J. Carl Ganter is co-founder and director of Circle of Blue. He is an award-winning photojournalist, reporter and broadcaster whose work has appeared in most major magazines, newspapers, and television and radio networks. Carl received the Rockefeller Foundation Centennial Innovation Award 2012. He is the Vice-Chairman of the World Economic Forum Global Agenda Council on Water Security, and is on the advisory board of the US Institute for Globally Transformative Technologies at Lawrence Berkeley National Laboratories and the University of Alberta Water Initiative.
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April 23, 2014
Social Media Opportunities for Water Leaders

Michael will demonstrate the benefits and opportunities available to water resources professionals by engaging in social media, concluding with a vision of where these opportunities may take the water resources profession in the future.
Michael E. Campana is a Professor of Hydrogeology and Water Resources Management in the Geography Program of the College of Earth, Ocean, and Atmospheric Sciences (CEOAS) at Oregon State University and an Emeritus Professor of Hydrogeology at the University of New Mexico. He engages with students and the scientific community through LinkedIn, Twitter, and his blog WaterWired.
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November 21, 2013
Women in Water

In Canada, research on water resources largely neglects a gender perspective. This event will explore the water situation in Canada through a female lens, the role of women within the current water landscape, and women as economic drivers and leaders. The leadership will discuss Aboriginal women, women’s voices and expertise in Canadian water policy, young leaders and entrepreneurial innovation, and Canada within the larger global context.
Cynthia Wesley-Esquimaux
Vice Provost of Aboriginal Initiatives at Lakehead University

Gemma Boag
Policy Advisor at Agriculture and Agri-Food Canada

Hanneke Van Lavieren
Coastal Ecosystems Programme Officer at UNU-INWEH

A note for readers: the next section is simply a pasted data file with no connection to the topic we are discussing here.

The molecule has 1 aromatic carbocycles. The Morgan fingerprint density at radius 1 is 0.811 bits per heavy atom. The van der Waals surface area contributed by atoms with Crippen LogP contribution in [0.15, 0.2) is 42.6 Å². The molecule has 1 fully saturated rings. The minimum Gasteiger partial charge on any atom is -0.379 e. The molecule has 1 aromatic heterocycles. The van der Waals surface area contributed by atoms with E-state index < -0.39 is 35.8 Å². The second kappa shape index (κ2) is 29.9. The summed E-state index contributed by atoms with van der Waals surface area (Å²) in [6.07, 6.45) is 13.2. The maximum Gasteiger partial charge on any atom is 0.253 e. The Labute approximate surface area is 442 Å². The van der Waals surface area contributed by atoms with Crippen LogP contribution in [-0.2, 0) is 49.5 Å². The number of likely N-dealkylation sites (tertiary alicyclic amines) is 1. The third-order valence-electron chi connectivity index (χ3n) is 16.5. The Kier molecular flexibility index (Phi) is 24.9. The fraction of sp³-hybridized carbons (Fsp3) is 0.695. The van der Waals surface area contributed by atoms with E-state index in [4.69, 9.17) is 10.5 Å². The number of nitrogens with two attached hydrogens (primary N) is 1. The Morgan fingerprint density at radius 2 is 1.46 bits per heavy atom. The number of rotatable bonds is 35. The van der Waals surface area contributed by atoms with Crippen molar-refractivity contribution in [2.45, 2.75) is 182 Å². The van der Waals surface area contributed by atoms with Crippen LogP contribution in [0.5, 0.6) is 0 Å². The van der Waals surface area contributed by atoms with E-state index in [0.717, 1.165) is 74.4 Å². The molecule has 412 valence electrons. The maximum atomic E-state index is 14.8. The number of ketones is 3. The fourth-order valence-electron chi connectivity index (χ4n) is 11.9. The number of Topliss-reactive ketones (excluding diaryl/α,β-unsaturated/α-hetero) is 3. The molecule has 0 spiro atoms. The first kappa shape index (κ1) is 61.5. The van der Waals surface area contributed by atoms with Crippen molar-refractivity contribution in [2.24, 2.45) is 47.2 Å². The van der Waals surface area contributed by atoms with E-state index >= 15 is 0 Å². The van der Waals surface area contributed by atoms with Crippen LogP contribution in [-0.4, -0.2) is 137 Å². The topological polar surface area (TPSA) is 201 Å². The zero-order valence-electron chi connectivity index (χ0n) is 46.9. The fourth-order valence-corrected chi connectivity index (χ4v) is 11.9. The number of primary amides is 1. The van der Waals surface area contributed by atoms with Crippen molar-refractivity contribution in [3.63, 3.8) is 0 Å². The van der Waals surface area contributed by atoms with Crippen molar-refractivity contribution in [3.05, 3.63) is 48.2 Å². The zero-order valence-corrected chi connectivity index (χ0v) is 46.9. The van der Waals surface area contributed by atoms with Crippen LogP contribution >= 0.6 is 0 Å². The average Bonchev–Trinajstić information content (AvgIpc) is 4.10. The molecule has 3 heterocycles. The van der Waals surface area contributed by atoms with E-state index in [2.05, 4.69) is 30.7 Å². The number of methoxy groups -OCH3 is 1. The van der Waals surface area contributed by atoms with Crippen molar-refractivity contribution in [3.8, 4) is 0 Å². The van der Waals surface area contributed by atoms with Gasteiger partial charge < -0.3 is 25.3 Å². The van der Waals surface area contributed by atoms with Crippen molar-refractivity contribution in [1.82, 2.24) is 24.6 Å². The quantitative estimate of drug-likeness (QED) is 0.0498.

Karen Kun
Director and Co-Founder of Waterlution

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October 17, 2013
Water and Development

Margaret Catley-Carlson
Patron, Global Water Partnership

Margaret couples global-scale scientific investigations of water resources to the global-scale science of policy. The interactions of water with food, energy and direct human uses are investigated and connected. Margaret offers a call to action for Canada’s young water leaders, proposing several ways for Canadian water leaders to create positive change through water.

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Wednesday, April 17, 2013
One-fish two-fish, boy-fish girl-fish: The Environment on Drugs

Mark Servos
Canada Research Chair in Water Quality Protection, University of Waterloo

Mark will discuss research conducted in the Grand River watershed on fish affected by emerging substances of concern that are released into the watershed in wastewater effluents.

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February 12, 2013
From Global Groundwater Depletion to the Sustainable Use of Groundwater Systems

Tom Gleeson
Assistant Professor, Department of Civil Engineering, McGill University

Groundwater as the world’s largest freshwater resource is of critical importance for irrigated agriculture and hence global food security. Tom will discuss global groundwater depletion and consider the steps required for humanity to use groundwater resources sustainably.

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January 17, 2013
Back to Basics: Ecosystem Health as the Basis for a Canadian Freshwater Movement

Tony Maas
Director, Fresh Water Program, World Wildlife Fund–Canada

Water nourishes life at all scales, ranging from water uses by plants during primary production, to essential services within the largest ecosystems. Tony will highlight the connections between freshwater and life, discussing how water shapes the foundation of Canadian ecosystems and how the health of these ecosystems is ultimately governed by the provision of clean, sustainable freshwater.

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October 24, 2012: What Does it Mean to be a Water Leader?
How to Develop and Nurture Future Water Leaders

Karen Kun
Director and Co-founder, Waterlution

Inspiring and connecting water users, managers and researchers from all viewpoints is one of the challenges confronting better management of Canadian and global freshwater resources. Karen Kun will discuss what characteristics are embodied by today’s water leaders, and the steps that students and young professionals can take to become water leaders of tomorrow.

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May 8, 2012
Canadian Waters: A Technology and Innovation Perspective

Jean-François Barsoum
Senior Managing Consultant, Green + Innovation Strategies, IBM

Jean-François’ presentation will focus on the role of information technology in managing water issues. He will describe IBM’s projects that support ecosystem monitoring and municipal water infrastructure management, including past projects, as well as herd ideas on where the future of information technology and water may lie.

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April 5, 2012
Thirsting for Knowledge: An Economist’s Approach to Water Issues

Diane Dupont
Professor, Department of Economics, Brock University

Diane’s presentation will draw attention to a selection of Canada’s most important interactions between water and economics, including water pricing, water demands, water quality perceptions and benchmarking efficient water production on the part of water utilities.